A Need for Better Lighting
Prior to the invention and widespread use of electric lighting in homes across America, life was illuminated by candlelight and lamps fueled with whale oil.
Whale oil was not only not very brightly burning but also was smelly and due it not being very clean burning was dirty and left soot marks not only on the chimney but on the ceilings and surrounding in whatever room it was used.
The danger associated with the Whaling industry coupled with the declining population of whales and the growing need for more oil leads to the search for a better burning, more abundantly sourced oil.
Kerosene oil was discovered by Canadian physician Abraham Gesner in the late 1840s
Originally sourced from coal tar and shale oils, kerosene was later derived from petroleum, after the first oil well was drilled in Pennsylvania in 1859.
The Aladdin Mantle Lamp Company of America
Midwestern salesman Victor S. Johnson founded and incorporated the Western Lighting Company in Minneapolis, MN in 1907.
After seeing the superior light produced by a German kerosene mantle burner called the “Practicus”, Johnson decided to form his own company.
Having studied in poorly lit rooms as a child, Johnson immediately recognized a need for better lighting.
Johnson also saw the potential for sales, particularly in rural areas where electricity was still many years from widespread adoption.
His company obtained the rights to sell the Practicus mantle burner and other foreign-made lamp parts.
Less than a year later, Johnson moved his company to Chicago where he incorporated the Mantle Lamp Company of America in February of 1908.
Fine Tuning a Bright Light
When properly adjusted, the Practicus burner produced a white light with an output equivalent to about 60 candles.
This mantle burner was designed to fit into most American-made fonts, but it required constant attention because it often went out of alignment and chimneys were susceptible to cracking.
Johnson began searching for a better version.
After acquiring the center-draft burner patented by Charles E. Wirth and manufactured by Plume & Atwood, Johnson soon introduced the first Aladdin lamp in 1909.
The name “Aladdin” was inspired by the famous folktale Arabian Knights in which a genie is found residing in an old oil lamp.
Because it was so much more efficient than any other lamp on the market, initial sales of the Aladdin lamp exceeded all expectations.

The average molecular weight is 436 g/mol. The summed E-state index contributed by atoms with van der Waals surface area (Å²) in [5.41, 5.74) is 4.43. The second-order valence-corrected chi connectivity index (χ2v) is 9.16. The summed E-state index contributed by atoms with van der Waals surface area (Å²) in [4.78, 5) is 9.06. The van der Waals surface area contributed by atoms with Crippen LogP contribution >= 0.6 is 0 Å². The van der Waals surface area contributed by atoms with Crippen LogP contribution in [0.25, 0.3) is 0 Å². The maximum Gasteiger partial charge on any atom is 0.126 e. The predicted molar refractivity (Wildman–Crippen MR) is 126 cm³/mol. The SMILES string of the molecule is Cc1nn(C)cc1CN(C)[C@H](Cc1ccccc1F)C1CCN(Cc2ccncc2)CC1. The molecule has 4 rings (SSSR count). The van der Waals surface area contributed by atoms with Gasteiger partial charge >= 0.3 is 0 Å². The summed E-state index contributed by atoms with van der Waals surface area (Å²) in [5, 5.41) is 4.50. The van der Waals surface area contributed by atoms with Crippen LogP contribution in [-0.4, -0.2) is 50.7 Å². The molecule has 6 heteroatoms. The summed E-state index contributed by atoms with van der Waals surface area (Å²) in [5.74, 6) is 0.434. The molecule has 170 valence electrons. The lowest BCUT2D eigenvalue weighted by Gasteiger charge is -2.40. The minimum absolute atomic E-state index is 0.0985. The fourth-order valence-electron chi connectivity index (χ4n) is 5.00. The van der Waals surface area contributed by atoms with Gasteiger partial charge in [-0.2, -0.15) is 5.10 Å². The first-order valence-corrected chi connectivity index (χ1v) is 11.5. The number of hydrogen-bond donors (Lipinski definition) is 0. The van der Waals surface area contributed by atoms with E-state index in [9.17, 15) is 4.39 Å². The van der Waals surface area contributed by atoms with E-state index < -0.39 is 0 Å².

Johnson then established a small research department to improve quality and continue advancement.
The Early Days of Aladdin Manufacturing
The first Aladdin lamp model came with several variations to choose from: three table lamps, two hanging lamps, a wall-mounted lamp, and an oil pot lamp.
Lampshades were made of glass while mantles and chimneys were imported from Germany, but the company soon began contracting independent glass companies to produce their own hardware at their own in-house manufacturing facility.
After introducing Aladdin models one and two with cap mantles that sat on cone-shaped openings on the galleries, Johnson and his team receive the first patent for a “Kone Kap” mantle design that made it much easier to operate the lamp.
Electrification & Marketing
Long before World War I, Johnson recognized the importance of marketing to the company’s success and overall growth.
Frequently advertised in Newspaper periodicals, the radio and movie theater pre-shows.
The company also began forming partnerships with retailers.
The sixth model won a gold medal at the Panama Pacific International Exhibition in 1915.
Due to the partnership with Plume & Atwood, the Aladdin brand was no longer dependent on the engineering and technology of just a few companies in Germany.
Due to Germany’s role in World War I, German lamp parts became unavailable in America.
As electrification progressed, Johnson decided to open an international office and formed Aladdin Industries in 1919.
By 1926, Johnson had purchased a glass manufacturing company in order to gain full control over manufacturing.
Impacts of World War II
WWII played a significant role in the history of Aladdin lamps. As the war effort intensified, electric lamps were temporarily discontinued by 1943.
Aladdin was granted permission to use copper by the War Production Board, because the use of Aladdin kerosene lamps reduced the need for copper wire to electrify homes.
Victor S. Johnson died suddenly in 1943, and his son took over the company after being discharged from the army in 1945.
Four years later, Johnson Jr. relocated the Aladdin headquarters from Chicago to Nashville.
Decline & Revitalization
As the years went by, domestic sales of kerosene lamps began to decline, and electric lighting made kerosene and oil lamps practically obsolete.
Aladdin’s electric lamp production ceased as of 1956, but the kerosene lamps gained a resurgence of renewed interest throughout the 1960s and 70s.
In 1973, an eclectic collector organization known as the Aladdin Knights was formed in an effort to collect and preserve memorabilia.
By 1977, all manufacturing had been moved to Hong Kong.
In 1999 Aladdin Industries sold the lamp division to collector/investors who named their company Aladdin Mantle Lamp Company, located in Clarksville, Tennessee.
By 2014 some of the partners running the Aladdin mantle lamp company were ready to retire and the company was sold to Lehmans at the end of 2014 and beginning of 2015.
The Aladdin Mantle Lamp Company became part of the Crownplace Brands division of Lehmans.
In early 2015 the company assets were transferred from Tennessee to Dalton, Ohio.
High-Value & Sought-After Aladdin Lamps
Kerosene Brass Students Lamp: Sold for $3,750 April of 2020
Aladdin Brass Hanging Lamp: Sold for $325 August of 2022
Aladdin Alacite Lincoln Drape Lamp: Sold for $164 January of 2022